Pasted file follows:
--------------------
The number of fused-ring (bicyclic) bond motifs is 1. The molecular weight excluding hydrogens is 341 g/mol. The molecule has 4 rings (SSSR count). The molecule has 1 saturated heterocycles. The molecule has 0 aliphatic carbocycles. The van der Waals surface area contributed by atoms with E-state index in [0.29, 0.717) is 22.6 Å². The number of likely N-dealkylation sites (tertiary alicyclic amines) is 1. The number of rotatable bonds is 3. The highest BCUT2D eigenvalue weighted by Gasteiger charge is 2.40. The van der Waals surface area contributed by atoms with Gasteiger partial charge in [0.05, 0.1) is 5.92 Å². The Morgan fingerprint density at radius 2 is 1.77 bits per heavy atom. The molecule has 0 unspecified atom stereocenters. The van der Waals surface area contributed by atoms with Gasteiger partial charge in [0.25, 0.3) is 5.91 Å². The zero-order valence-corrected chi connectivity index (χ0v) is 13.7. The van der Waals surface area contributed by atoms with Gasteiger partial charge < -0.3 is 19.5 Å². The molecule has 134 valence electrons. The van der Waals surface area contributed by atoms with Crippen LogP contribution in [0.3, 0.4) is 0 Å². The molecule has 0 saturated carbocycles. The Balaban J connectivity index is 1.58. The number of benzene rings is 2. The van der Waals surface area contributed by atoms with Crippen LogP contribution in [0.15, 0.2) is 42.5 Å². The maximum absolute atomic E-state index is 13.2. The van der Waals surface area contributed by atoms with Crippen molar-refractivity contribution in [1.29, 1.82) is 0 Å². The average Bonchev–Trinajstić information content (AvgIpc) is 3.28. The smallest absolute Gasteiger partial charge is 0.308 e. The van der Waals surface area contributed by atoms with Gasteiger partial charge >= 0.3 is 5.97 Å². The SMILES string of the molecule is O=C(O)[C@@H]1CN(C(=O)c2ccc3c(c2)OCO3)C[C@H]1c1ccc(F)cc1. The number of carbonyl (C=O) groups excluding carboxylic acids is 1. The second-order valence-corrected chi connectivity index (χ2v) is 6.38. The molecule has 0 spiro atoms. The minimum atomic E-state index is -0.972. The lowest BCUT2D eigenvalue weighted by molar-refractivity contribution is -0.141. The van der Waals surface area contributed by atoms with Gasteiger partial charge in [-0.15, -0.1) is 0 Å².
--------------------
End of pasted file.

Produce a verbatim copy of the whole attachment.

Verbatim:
The number of fused-ring (bicyclic) bond motifs is 1. The molecular weight excluding hydrogens is 341 g/mol. The molecule has 4 rings (SSSR count). The molecule has 1 saturated heterocycles. The molecule has 0 aliphatic carbocycles. The van der Waals surface area contributed by atoms with E-state index in [0.29, 0.717) is 22.6 Å². The number of likely N-dealkylation sites (tertiary alicyclic amines) is 1. The number of rotatable bonds is 3. The highest BCUT2D eigenvalue weighted by Gasteiger charge is 2.40. The van der Waals surface area contributed by atoms with Gasteiger partial charge in [0.05, 0.1) is 5.92 Å². The Morgan fingerprint density at radius 2 is 1.77 bits per heavy atom. The molecule has 0 unspecified atom stereocenters. The van der Waals surface area contributed by atoms with Gasteiger partial charge in [0.25, 0.3) is 5.91 Å². The zero-order valence-corrected chi connectivity index (χ0v) is 13.7. The van der Waals surface area contributed by atoms with Gasteiger partial charge < -0.3 is 19.5 Å². The molecule has 134 valence electrons. The van der Waals surface area contributed by atoms with Crippen LogP contribution in [0.3, 0.4) is 0 Å². The molecule has 0 saturated carbocycles. The Balaban J connectivity index is 1.58. The number of benzene rings is 2. The van der Waals surface area contributed by atoms with Crippen LogP contribution in [0.15, 0.2) is 42.5 Å². The maximum absolute atomic E-state index is 13.2. The van der Waals surface area contributed by atoms with Crippen molar-refractivity contribution in [1.29, 1.82) is 0 Å². The average Bonchev–Trinajstić information content (AvgIpc) is 3.28. The smallest absolute Gasteiger partial charge is 0.308 e. The van der Waals surface area contributed by atoms with Gasteiger partial charge >= 0.3 is 5.97 Å². The SMILES string of the molecule is O=C(O)[C@@H]1CN(C(=O)c2ccc3c(c2)OCO3)C[C@H]1c1ccc(F)cc1. The number of carbonyl (C=O) groups excluding carboxylic acids is 1. The second-order valence-corrected chi connectivity index (χ2v) is 6.38. The molecule has 0 spiro atoms. The minimum atomic E-state index is -0.972. The lowest BCUT2D eigenvalue weighted by molar-refractivity contribution is -0.141. The van der Waals surface area contributed by atoms with Gasteiger partial charge in [-0.15, -0.1) is 0 Å².